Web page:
Several members of Republican leadership voted against Davidson’s nomination Tuesday afternoon, including Minority Leader Mitch McConnell, R-Ky., and Whip John Thune, R-S.D., as did Sen. Marsha Blackburn, R-Tenn., and Sen. Rick Scott, R-Fla., who had both been recorded as opposed to advancing Davidson’s nomination out of committee.

As the new head of the agency tasked with advising the president on telecommunications and information policy issues, Davidson will be responsible for overseeing the distribution of billions of dollars in broadband funding across the nation made available by the Infrastructure Investment and Jobs Act.

On Friday, the agency released its request for public comment on the act.

Early reactions from industry groups to Davidson’s confirmation were positive, with the NCTA, the Alliance for Telecommunications Industry Solutions and Public Knowledge all praising the Senate’s approval.

In light of the funding the NTIA must help distribute, organizations emphasized the magnitude of Davidson’s confirmation, with ATIS saying the agency’s mission has “never been more important” and Public Knowledge called the NTIA’s role as a “critical position at an important time.”

Federal Communications Commission Chairwoman Jessica Rosenworcel also praised the vote, saying that in working with Davidson’s NTIA she is confident that the FCC “can make progress on delivering innovative, modern communications that reach everyone, everywhere.”

Public Knowledge also said in their statement that Davidson’s work on funding alone will not close the digital divide without a fully appointed FCC.

They advocated for the confirmation to the FCC of their organization’s co-founder and former CEO Gigi Sohn– whose nomination has recently stalled in the Senate and would break the 2-2 partisan deadlock at the agency upon confirmation.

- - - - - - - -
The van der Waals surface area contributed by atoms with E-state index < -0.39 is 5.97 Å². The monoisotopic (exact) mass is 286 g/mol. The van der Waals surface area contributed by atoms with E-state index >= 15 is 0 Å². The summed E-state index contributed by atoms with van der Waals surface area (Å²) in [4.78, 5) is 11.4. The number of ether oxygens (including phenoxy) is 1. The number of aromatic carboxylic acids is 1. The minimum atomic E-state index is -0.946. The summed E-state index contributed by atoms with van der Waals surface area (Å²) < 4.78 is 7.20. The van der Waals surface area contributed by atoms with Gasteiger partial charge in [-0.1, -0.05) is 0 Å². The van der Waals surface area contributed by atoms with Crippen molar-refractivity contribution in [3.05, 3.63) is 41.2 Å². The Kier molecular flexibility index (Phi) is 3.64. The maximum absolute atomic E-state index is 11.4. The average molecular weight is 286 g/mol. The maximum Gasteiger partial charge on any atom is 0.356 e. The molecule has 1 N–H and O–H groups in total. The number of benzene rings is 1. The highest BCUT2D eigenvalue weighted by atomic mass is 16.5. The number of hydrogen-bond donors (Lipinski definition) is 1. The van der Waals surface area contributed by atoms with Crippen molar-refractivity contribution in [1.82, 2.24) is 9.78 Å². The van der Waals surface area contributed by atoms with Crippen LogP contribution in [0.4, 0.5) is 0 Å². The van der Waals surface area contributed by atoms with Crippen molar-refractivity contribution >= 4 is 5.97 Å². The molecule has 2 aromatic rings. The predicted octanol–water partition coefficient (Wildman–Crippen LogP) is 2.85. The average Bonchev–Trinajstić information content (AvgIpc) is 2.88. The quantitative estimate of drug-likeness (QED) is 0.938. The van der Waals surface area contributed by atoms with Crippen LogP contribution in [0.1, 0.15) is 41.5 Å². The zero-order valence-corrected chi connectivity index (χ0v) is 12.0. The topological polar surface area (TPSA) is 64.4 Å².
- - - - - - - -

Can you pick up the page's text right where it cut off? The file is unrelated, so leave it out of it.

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NTIA Publishes Report Calling for Better Data Aggregation Methods

The report notes need for separating broadband access data from other consumer stats.



Acting NTIA Administrator Evelyn Remaley

WASHINGTON, December 29, 2021 – Year-end analysis by the National Telecommunications and Information Administration found that the agency is constrained in its data collection abilities by a lack of software that can separate broadband access data from other consumer statistics.

In its Access Broadband Report, released last Thursday, the agency proposed promoting consistent standards for data reporting that can separate this data from confounding variables and increasing data reporting requirements for entities it interacts with.

Additionally, significant lag times between broadband projects and intended outcomes was identified as an obstacle to the agency’s work, the report said.

The inaugural report, a produce of the Consolidated Appropriations Act of 2021, looks at agency accomplishments this year as well as investments in both federal broadband support programs and Universal Service Fund programs.